Crews should, when possible, check the shot ahead of air, for both good framing and to check for anything odd in the background or items that, when someone sits in front of them, end up looking odd or could be mistaken for something else.

While the majority of these types of remote appearances are done from a home or office, there are alternative options that have been used for remote TV interviews via computers or mobile devices, including a rented home or other space or enclosed office at a coworking space. Some remote interviews have even been conducted from vehicles or RVs parked near a good wifi signal or using cellular data networks (which typically result in lower quality feeds).

In cases of individuals who are regular contributors or find themselves called upon to be on TV frequently, it can be convenient to designate a space for such appearances, taking into account how it looks on camera and how isolated it is from errant sound and other people. Some regulars on the TV news circuit have even invested in a mini “set” that could include a collection of furniture and decorative items specifically selected to appear on camera, hanging prints or imagery related to their area of expertise and quasi-permanent lighting.

Digital screen backgrounds typically require better lighting setups, since cameras, particularly ones in consumer-level devices, often have difficultly adjusting for a bright, backlit background if the person in front of it isn’t lit well. These also require having a graphic available to display that could range from a local cityscape to an image related to the subject matter typically discussed.

Those who appear as part of their professional role with a company, organization or institution can also use “step and repeat” style imagery provided by a graphic designer. In general, it is best to avoid using a single logo in the center of the screen since this will be covered by at least part of the body. The same rule goes for using an image that has a key focal point in the middle of the screen (it’s also important to consider what a face and body will cover when placing any objects in the background and they might appear to be awkwardly jutting out from someone’s head).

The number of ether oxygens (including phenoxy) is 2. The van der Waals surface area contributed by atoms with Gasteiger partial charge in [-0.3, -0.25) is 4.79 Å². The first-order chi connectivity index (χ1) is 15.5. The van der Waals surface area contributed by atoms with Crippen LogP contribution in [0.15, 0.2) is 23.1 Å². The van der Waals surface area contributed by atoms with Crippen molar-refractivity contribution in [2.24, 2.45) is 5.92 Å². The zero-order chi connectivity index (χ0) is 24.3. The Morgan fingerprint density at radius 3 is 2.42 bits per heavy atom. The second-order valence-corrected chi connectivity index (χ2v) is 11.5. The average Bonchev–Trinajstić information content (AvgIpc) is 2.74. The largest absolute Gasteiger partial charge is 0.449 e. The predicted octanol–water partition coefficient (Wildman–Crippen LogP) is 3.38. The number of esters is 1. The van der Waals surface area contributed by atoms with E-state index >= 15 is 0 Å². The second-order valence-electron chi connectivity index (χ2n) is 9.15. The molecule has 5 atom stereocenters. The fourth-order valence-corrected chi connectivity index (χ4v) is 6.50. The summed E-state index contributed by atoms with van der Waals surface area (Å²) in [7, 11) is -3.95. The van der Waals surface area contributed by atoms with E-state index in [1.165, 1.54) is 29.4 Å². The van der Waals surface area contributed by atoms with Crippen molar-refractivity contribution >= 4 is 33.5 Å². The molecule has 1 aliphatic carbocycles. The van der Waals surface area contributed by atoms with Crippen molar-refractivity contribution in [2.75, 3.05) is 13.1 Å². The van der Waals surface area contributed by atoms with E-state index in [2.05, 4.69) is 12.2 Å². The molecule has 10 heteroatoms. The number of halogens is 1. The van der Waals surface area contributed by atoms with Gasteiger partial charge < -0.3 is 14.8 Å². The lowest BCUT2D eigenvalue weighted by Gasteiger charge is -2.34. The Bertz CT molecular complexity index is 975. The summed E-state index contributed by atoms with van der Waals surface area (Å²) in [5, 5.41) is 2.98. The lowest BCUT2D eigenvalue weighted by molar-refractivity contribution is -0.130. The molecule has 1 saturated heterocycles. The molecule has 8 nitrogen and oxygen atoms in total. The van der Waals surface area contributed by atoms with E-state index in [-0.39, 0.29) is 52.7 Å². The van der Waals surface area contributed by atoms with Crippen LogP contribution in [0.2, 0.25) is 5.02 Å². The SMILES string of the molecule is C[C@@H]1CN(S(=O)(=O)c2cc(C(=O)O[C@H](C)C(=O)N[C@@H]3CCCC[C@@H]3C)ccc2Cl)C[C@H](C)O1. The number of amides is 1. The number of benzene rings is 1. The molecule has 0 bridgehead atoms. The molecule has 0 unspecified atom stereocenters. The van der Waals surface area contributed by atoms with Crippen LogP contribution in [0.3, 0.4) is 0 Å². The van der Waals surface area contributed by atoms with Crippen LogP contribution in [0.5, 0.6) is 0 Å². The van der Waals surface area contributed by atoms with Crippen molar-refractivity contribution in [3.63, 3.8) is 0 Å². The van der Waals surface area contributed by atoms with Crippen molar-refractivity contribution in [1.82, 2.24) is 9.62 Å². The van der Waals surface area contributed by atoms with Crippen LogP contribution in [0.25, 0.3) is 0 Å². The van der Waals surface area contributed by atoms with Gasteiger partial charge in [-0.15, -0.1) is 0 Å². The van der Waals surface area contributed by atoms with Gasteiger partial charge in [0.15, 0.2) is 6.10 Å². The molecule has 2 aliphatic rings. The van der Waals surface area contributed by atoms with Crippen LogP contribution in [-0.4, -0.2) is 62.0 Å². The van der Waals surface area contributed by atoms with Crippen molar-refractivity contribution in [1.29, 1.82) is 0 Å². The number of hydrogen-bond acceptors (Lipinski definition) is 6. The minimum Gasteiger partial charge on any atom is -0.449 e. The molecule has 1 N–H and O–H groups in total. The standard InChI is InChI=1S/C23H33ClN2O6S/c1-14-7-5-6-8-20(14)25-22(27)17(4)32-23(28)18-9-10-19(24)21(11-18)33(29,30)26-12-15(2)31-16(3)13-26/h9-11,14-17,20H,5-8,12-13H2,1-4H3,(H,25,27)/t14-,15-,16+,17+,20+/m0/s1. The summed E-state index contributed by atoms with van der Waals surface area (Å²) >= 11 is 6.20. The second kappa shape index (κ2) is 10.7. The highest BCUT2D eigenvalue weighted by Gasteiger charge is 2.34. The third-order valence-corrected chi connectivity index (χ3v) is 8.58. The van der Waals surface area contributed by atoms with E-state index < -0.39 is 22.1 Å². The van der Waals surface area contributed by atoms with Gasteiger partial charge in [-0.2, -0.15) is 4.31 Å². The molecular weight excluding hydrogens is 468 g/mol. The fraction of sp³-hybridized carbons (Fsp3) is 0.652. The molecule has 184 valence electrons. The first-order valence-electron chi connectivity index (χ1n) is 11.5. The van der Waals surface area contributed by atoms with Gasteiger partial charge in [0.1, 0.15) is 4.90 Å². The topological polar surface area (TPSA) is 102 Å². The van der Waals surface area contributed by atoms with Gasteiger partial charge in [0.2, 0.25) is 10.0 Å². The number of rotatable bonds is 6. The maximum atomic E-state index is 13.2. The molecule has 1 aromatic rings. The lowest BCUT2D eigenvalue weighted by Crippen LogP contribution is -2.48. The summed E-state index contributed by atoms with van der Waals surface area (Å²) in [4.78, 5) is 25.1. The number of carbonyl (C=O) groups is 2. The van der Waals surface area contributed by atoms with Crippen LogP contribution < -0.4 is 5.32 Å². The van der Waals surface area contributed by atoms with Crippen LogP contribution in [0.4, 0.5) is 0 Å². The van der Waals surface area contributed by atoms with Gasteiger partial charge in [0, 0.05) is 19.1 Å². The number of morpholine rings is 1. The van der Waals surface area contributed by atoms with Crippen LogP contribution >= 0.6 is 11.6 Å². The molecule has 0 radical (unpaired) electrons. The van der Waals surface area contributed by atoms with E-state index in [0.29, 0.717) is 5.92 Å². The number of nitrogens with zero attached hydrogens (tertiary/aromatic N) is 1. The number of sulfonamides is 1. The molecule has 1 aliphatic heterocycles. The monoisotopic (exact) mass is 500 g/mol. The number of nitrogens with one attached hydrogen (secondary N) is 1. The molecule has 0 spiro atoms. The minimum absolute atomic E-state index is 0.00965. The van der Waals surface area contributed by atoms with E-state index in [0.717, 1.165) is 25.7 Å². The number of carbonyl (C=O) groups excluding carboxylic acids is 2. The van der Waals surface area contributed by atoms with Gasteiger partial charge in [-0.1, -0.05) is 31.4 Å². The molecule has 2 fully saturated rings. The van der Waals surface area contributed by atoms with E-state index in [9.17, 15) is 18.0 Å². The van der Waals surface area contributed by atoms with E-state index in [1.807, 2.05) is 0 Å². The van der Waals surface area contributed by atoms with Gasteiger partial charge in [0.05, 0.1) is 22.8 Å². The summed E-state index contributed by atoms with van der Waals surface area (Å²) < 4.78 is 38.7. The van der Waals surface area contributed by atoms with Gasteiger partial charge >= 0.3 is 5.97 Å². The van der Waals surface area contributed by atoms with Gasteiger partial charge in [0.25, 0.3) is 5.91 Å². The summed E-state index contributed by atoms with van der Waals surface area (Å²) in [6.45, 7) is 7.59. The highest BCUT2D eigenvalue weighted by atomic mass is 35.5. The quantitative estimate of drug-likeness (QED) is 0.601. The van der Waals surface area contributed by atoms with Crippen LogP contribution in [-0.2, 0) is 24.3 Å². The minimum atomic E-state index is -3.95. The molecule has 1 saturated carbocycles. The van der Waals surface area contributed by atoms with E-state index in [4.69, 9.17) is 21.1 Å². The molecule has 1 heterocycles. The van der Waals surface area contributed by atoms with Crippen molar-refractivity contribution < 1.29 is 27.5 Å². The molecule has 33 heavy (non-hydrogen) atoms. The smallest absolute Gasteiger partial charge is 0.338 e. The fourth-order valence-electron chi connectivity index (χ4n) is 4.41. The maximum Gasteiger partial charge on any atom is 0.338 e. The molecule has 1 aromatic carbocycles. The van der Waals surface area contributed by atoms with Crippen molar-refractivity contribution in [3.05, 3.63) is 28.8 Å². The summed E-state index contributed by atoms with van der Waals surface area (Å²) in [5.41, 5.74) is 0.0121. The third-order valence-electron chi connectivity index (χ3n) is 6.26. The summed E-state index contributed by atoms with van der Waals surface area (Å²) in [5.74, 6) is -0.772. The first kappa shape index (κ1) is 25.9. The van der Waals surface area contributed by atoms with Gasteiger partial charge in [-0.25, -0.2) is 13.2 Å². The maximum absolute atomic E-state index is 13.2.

Some networks can also provide guests with branded imagery to show on such screens, so outfitting the space with a monitor that accepts a variety of input formats can be a good move.

The idea of the remote interview has also been enhanced thanks to advances in technology that allows broadcasters to simulate in-person interviews between people who are in different cities, countries or even continents.

In this view, former President Barack Obama is not in the same room with Oprah Winfrey.

For example, Oprah Winfrey conducted a remote interview with former President Barack Obama this way during the pandemic in November 2020. Both were seated on matching chairs. Winfrey was in a real room and the wide shots were framed to allow space for Obama to be inserted as if he was seated across from her. In reality, he was in green screen studio and captured by quality cameras under professional lighting setups. 

This image shows former President Barack Obama on a green screen. His chair matches the one Winfrey sat on.

In shots where both were on-screen, such as wide two-shots or cross-shots, the two images are combined to create the illusion the pair were sitting across from each other when in reality they were sitting thousands of miles apart. 

The Drew Barrymore Show,” in what could be seen as some pretty good accidental foresight, had its New York set equipped with the ability to “bring in” guests remotely from the Los Angeles area, where many celebrities are based. Again, these celebs are captured in California sitting on matching chairs and have their images combined with Barrymore on set in New York.

This was done for a reunion interview between Barrymore and her “Charlie’s Angels” movie co-stars. Although Barrymore and Lucy Liu were in New York but seated farther apart than is typical, Cameron Diaz was made to appear as if she was on-set thanks to the virtual production tools.

These setups typically include audio hookups between the pair still allowed them to hear each other as well as video screens placed in a way so that, when one person is looking at it, their eye line is matched to where the other person’s face would be.